Debian/Ubuntu have long been my primary Linux distributions, although like all good Linux users I have used Fedora, CentOS, Gentoo, Red Hat, Slackware, Arch Linux, Mageia, and other Linux distributions because why not? It is a feast of riches and the best playground there is.
I became a SUSE employee recently, so naturally I’ve been spending more time with openSUSE. openSUSE is sponsored by SUSE, and it is an independent community project. There are two openSUSE flavors: Tumbleweed and Leap. Tumbleweed is a bleeding-edge rolling release, containing the latest software versions. Leap is more conservative, and it incorporates core code from SUSE Linux Enterprise Server (SLES) 12. Both are plenty good for everyday use.
openSUSE is an RPM-based distro so you can use your favorite RPM commands. YaST (Yet another Setup Tool) is one of the most famous, or infamous, SUSE tools. YaST supports nearly every aspect of systems administration: hardware configuration, server management, software management, networking, user management, virtualization, security…you name it, it’s probably in YaST. YaST has both a graphical and console interface. YaST is vast.
I prefer less monolithic apps, and openSUSE has another tool for package and software repository management,
zypper. I like
zypper. It’s fast and does the job.
zypper is command-line only so you have only one interface to learn, which is something I highly approve of. Many of
zypper's commands have easy-to-remember shortcuts such as
zypper help for a command listing,
zypper help [command name] to get additional information on any command, and
man zypper for detailed help.
Remember the olden days of distro-only repositories, with few third-party repos to choose from? If your particular Linux distribution did not package an application that you wanted, or did not maintain an up-to-date version your only option was compiling from source code. When Ubuntu created Personal Package Archives (PPAs) the floodgates opened and now third-party and special-purpose repos are everywhere.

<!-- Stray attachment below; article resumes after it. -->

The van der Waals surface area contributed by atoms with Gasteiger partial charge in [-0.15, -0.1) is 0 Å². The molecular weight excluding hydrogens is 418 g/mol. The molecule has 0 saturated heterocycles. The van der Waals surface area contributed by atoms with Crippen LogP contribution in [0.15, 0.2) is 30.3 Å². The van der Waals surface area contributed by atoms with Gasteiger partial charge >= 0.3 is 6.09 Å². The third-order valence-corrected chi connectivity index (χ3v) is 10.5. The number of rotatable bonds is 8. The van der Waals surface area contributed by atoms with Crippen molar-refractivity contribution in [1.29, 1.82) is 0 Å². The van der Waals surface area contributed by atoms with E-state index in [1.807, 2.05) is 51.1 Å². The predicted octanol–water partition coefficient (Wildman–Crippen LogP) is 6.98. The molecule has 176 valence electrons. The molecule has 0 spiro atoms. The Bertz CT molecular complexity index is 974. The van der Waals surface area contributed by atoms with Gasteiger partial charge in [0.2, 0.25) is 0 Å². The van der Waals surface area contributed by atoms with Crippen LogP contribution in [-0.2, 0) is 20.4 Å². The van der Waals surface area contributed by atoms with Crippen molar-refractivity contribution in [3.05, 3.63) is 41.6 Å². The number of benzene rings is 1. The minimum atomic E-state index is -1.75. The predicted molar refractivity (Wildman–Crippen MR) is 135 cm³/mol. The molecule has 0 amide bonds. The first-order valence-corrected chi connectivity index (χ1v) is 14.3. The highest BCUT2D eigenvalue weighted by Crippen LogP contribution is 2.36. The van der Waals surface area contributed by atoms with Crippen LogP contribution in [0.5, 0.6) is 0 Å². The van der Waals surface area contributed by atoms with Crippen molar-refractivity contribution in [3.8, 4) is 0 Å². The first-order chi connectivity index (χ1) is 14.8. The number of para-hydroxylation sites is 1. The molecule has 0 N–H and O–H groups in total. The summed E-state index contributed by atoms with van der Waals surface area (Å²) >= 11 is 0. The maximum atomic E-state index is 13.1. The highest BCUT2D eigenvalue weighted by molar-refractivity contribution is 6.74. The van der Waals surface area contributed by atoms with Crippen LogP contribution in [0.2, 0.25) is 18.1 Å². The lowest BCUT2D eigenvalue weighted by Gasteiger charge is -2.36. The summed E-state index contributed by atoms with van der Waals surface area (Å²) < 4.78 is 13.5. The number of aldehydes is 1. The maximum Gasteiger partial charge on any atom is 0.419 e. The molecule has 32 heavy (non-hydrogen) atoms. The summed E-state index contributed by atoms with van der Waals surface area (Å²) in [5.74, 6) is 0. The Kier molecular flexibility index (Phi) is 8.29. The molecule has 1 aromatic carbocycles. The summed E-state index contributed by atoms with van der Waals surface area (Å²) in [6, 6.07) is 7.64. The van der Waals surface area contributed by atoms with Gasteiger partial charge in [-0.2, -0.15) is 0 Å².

openSUSE ships with a batch of configured repositories (see Package repositories for lists of official and third-party repos). Not all of them are enabled. You can see a table with enabled/disabled status, and also generate a table with additional information such as the repository URLs:
zypper lr zypper lr -d
Enable and disable an installed repo, without removing it:
zypper mr -e repo-debug zypper mr -d repo-debug
Remove and add a repo:
zypper rr repo-debug zypper ar -name "repo-debug" http://download.opensuse.org/debug/distribution/leap/42.2/repo/oss/
--name is required and arbitrary, so you call it anything you want. You can refresh all repositories, or selected repos:
zypper refresh zypper refresh openSUSE-Leap-4.2-Update
Generate a table of all packages in a repo, and their installed status:
zypper se --repo openSUSE-Leap-4.2-Update
zypper won’t list the files in installed packages, but good old
rpm will, like this example for python:
rpm -qi python
Clear your local package cache to force fresh package downloads:
Search For Packages
zypper's search function is fast and easy. You can run a simple name search, see version, architecture, and repository, and search for installed and uninstalled only, like these examples for tiff:
zypper se tiff zypper se -s tiff zypper se -i tiff zypper se -u tiff
You can search for the exact package name, which is great for excluding giant listings of libraries and plugins:
zypper se -x tiff
Name specific repositories to search in:
zypper se --repo openSUSE-Leap-4.2-Update tiff
Installing packages is easy peasey, so let’s install digiKam:
zypper in digikam
Install digiKam from a special repository:
zypper in --repo myspecialrepo digikam
Do a dry-run before installation:
zypper in -D --repo myspecialrepo digikam
Download the package without installing it:
zypper in -d --repo myspecialrepo digikam
Getting rid of packages is just as easy. We don’t want digiKam anymore (which is silly, because everyone wants digiKam):
zypper rm digikam
Do a dry-run first:
zypper rm -D digikam
Remember when there were flamewars over dependency-resolving package managers like apt-get, Yum, and zypper, like having automatic dependency-resolution was a bad thing? We sure were weird back then. See Using Zypper for more help and some advanced usage.
Learn more about Linux through the free “Introduction to Linux” course from The Linux Foundation and edX.